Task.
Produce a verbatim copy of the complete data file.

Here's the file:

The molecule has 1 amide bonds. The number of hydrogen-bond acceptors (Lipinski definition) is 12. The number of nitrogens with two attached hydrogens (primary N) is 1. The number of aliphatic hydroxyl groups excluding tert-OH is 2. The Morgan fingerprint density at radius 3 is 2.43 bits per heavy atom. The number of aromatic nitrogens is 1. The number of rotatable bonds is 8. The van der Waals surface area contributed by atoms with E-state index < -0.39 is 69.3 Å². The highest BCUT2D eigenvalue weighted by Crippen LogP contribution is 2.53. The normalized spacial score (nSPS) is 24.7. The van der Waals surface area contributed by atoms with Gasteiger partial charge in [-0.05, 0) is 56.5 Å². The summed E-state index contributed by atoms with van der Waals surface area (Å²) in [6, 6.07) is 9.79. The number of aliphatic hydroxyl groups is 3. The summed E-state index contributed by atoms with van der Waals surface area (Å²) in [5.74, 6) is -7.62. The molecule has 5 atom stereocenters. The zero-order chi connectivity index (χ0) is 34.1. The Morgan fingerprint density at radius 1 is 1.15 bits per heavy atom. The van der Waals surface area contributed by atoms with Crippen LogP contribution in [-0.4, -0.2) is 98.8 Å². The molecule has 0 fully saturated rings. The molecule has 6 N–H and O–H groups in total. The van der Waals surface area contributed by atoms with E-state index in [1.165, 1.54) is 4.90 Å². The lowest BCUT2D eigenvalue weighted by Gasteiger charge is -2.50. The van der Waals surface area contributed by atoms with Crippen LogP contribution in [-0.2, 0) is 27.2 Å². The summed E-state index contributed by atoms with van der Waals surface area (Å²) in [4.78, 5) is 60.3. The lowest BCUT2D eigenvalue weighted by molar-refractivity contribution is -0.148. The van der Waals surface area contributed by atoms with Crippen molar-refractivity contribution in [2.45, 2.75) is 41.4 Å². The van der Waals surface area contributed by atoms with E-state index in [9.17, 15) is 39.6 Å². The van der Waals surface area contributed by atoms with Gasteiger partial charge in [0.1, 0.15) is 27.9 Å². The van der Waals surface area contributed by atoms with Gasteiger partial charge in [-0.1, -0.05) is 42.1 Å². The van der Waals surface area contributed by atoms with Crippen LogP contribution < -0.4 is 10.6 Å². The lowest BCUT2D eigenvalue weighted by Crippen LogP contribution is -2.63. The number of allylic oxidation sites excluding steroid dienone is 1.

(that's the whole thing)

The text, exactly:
The molecule has 1 amide bonds. The number of hydrogen-bond acceptors (Lipinski definition) is 12. The number of nitrogens with two attached hydrogens (primary N) is 1. The number of aliphatic hydroxyl groups excluding tert-OH is 2. The Morgan fingerprint density at radius 3 is 2.43 bits per heavy atom. The number of aromatic nitrogens is 1. The number of rotatable bonds is 8. The van der Waals surface area contributed by atoms with E-state index < -0.39 is 69.3 Å². The highest BCUT2D eigenvalue weighted by Crippen LogP contribution is 2.53. The normalized spacial score (nSPS) is 24.7. The van der Waals surface area contributed by atoms with Gasteiger partial charge in [-0.05, 0) is 56.5 Å². The summed E-state index contributed by atoms with van der Waals surface area (Å²) in [6, 6.07) is 9.79. The number of aliphatic hydroxyl groups is 3. The summed E-state index contributed by atoms with van der Waals surface area (Å²) in [5.74, 6) is -7.62. The molecule has 5 atom stereocenters. The zero-order chi connectivity index (χ0) is 34.1. The Morgan fingerprint density at radius 1 is 1.15 bits per heavy atom. The van der Waals surface area contributed by atoms with Crippen LogP contribution in [-0.4, -0.2) is 98.8 Å². The molecule has 0 fully saturated rings. The molecule has 6 N–H and O–H groups in total. The van der Waals surface area contributed by atoms with E-state index in [1.165, 1.54) is 4.90 Å². The lowest BCUT2D eigenvalue weighted by Gasteiger charge is -2.50. The van der Waals surface area contributed by atoms with Crippen LogP contribution in [-0.2, 0) is 27.2 Å². The summed E-state index contributed by atoms with van der Waals surface area (Å²) in [4.78, 5) is 60.3. The lowest BCUT2D eigenvalue weighted by molar-refractivity contribution is -0.148. The van der Waals surface area contributed by atoms with Crippen molar-refractivity contribution in [2.45, 2.75) is 41.4 Å². The van der Waals surface area contributed by atoms with E-state index in [9.17, 15) is 39.6 Å². The van der Waals surface area contributed by atoms with Gasteiger partial charge in [0.1, 0.15) is 27.9 Å². The van der Waals surface area contributed by atoms with Gasteiger partial charge in [-0.1, -0.05) is 42.1 Å². The van der Waals surface area contributed by atoms with Crippen LogP contribution < -0.4 is 10.6 Å². The lowest BCUT2D eigenvalue weighted by Crippen LogP contribution is -2.63. The number of allylic oxidation sites excluding steroid dienone is 1.